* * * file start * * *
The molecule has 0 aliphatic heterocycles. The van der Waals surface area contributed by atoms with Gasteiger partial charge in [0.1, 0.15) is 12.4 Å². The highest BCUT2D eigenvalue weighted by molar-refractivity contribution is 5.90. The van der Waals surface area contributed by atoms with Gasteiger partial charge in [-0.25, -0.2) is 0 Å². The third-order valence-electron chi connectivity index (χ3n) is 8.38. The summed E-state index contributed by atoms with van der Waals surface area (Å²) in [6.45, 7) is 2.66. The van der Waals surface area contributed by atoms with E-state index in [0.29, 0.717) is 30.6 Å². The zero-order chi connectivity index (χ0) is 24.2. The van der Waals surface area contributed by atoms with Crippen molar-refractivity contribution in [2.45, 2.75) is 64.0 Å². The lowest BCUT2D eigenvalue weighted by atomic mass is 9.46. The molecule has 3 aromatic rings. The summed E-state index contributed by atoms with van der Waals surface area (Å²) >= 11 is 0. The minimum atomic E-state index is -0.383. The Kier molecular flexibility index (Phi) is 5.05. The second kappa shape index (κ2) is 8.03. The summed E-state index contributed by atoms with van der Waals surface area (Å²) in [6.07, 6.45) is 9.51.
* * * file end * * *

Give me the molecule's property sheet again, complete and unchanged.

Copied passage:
The molecule has 0 aliphatic heterocycles. The van der Waals surface area contributed by atoms with Gasteiger partial charge in [0.1, 0.15) is 12.4 Å². The highest BCUT2D eigenvalue weighted by molar-refractivity contribution is 5.90. The van der Waals surface area contributed by atoms with Gasteiger partial charge in [-0.25, -0.2) is 0 Å². The third-order valence-electron chi connectivity index (χ3n) is 8.38. The summed E-state index contributed by atoms with van der Waals surface area (Å²) in [6.45, 7) is 2.66. The van der Waals surface area contributed by atoms with E-state index in [0.29, 0.717) is 30.6 Å². The zero-order chi connectivity index (χ0) is 24.2. The van der Waals surface area contributed by atoms with Crippen molar-refractivity contribution in [2.45, 2.75) is 64.0 Å². The lowest BCUT2D eigenvalue weighted by atomic mass is 9.46. The molecule has 3 aromatic rings. The summed E-state index contributed by atoms with van der Waals surface area (Å²) >= 11 is 0. The minimum atomic E-state index is -0.383. The Kier molecular flexibility index (Phi) is 5.05. The second kappa shape index (κ2) is 8.03. The summed E-state index contributed by atoms with van der Waals surface area (Å²) in [6.07, 6.45) is 9.51.